What You Need to Know About Mac Malware 'Backdoor.MAC.Eleanor'
Internet security software company Bitdefender's research lab has disclosed new malware targeting Macs called Backdoor.MAC.Eleanor [PDF]. Learn more about the malware and how to keep your Mac protected against attackers.
What is Backdoor.MAC.Eleanor?
Backdoor.MAC.Eleanor is new OS X/macOS malware arising from a malicious third-party app called EasyDoc Converter, which poses as a drag-and-drop file converter.
What is EasyDoc Converter?
"EasyDoc Converter.app" is a third-party Mac app that poses as a drag-and-drop file converter. The app has the following fake description:
EasyDoc Converter is a fast and simple file converter for OS X. Instantly convert your FreeOffice (.fof) and SimpleStats (.sst) docs to Microsoft Office (.docx) by dropping your file onto the app. EasyDoc Converter is great for employees and students looking for a simple tool for quickly convert files to the popular Microsoft format. EasyDoc Converter lets you get to work quickly by using a simple, clean, drag-and-drop interface. The converted document will be saved in the same directory of the original file.
EasyDoc Converter was previously available on software download website MacUpdate, but the app was removed by July 5. It may remain available for download elsewhere online. The app was never available through the Mac App Store.
The app was created with Platypus, a developer tool used for native Mac apps from shell, Perl, Python or Ruby scripts.
How is Backdoor.MAC.Eleanor distributed?
Backdoor.MAC.Eleanor infects Macs with EasyDoc Converter installed. The app installs a malicious script that is registered to system startup and allows an attacker to anonymously access the infected Mac.
How does Backdoor.MAC.Eleanor put my Mac at risk?
Backdoor.MAC.Eleanor creates a Tor hidden service that provides attackers with full anonymous access to the infected Mac remotely through a PHP-based local web server dubbed Web Service – via a Tor-generated address.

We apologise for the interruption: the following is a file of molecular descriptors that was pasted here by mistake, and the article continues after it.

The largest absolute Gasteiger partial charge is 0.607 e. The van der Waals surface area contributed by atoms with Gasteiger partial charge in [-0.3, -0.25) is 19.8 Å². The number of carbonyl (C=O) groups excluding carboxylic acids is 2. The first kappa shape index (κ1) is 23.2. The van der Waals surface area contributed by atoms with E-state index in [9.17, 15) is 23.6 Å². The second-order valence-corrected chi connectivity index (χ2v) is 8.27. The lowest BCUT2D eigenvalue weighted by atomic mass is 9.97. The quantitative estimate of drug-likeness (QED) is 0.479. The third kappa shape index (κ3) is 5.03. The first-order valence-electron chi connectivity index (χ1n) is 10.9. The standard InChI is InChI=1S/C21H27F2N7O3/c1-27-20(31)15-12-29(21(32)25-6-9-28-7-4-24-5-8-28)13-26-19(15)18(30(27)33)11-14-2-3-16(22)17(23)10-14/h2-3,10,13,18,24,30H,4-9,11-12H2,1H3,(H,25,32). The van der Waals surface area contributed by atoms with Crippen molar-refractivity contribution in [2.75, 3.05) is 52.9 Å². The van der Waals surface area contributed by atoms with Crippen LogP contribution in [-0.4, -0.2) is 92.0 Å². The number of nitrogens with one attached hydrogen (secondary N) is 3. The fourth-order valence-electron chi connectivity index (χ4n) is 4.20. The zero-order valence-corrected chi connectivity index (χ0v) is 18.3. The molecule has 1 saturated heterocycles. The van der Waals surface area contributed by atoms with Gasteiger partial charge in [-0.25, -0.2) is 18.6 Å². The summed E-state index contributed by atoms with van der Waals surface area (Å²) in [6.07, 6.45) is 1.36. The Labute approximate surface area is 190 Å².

Attackers then have the ability to access and modify files, execute shell commands, capture images and videos from iSight or FaceTime webcams, and more through a web-based control panel:
• File manager (view, edit, rename, delete, upload, download, and archive files)
• Command execution (execute commands)
• Script execution (execute scripts in PHP, PERL, Python, Ruby, Java, C)
• Shell via bind/reverse shell connect (remotely execute root commands)
• Simple packet crafter (probe firewall rule-sets and find entry points into a targeted system or network)
• Connect and administer databases
• Process list/task manager (access the list of processes and apps running)
• Send emails with attached files
What is a Tor hidden service?
Tor is free software that allows for anonymous communication over a computer network, known as onion routing. The software essentially re-routes network traffic through a network of computers so that it cannot be traced back to its source IP address, allowing users to browse the internet without being identified.
Tor hidden services are websites or servers configured to accept inbound connections only when they are routed through the anonymity network. A hidden service is accessed through its "onion" address, such as XXXpaceinbeg3yci.onion, which the attacker can connect to to gain remote control of the infected Mac.
Which Macs are affected?
MacUpdate listed EasyDoc Converter's system requirements as Intel-based Macs running OS X 10.6 (Snow Leopard) or later. OS X Snow Leopard is compatible with Macs that have at least 1GB of RAM and 5GB of free disk space.
Backdoor.MAC.Eleanor is thereby capable of infecting mid 2007 or newer MacBook models, all MacBook Air and MacBook Pro models, mid 2007 or newer Mac mini and iMac models, and all Mac Pro models.
Identify your Mac model by clicking on the Apple logo in the top-left macOS menu bar and selecting "About This Mac."
How do I protect myself against Backdoor.MAC.Eleanor?
The most important and obvious preventative measure is to avoid downloading "EasyDoc Converter.app" from any source. Installing unfamiliar apps from unidentified developers is almost always a security risk.
Apple's default Gatekeeper security settings already prevent EasyDoc Converter from opening, unless you ignore the warning dialog and proceed to manually open the app under System Preferences > Security & Privacy.
Mac users can also download a trusted anti-malware app such as BlockBlock, which continually monitors common persistence locations and displays an alert whenever a persistent component is added to the system.
How will Apple deal with this malware?
Apple will likely update its "Xprotect" anti-malware system to block EasyDoc Converter.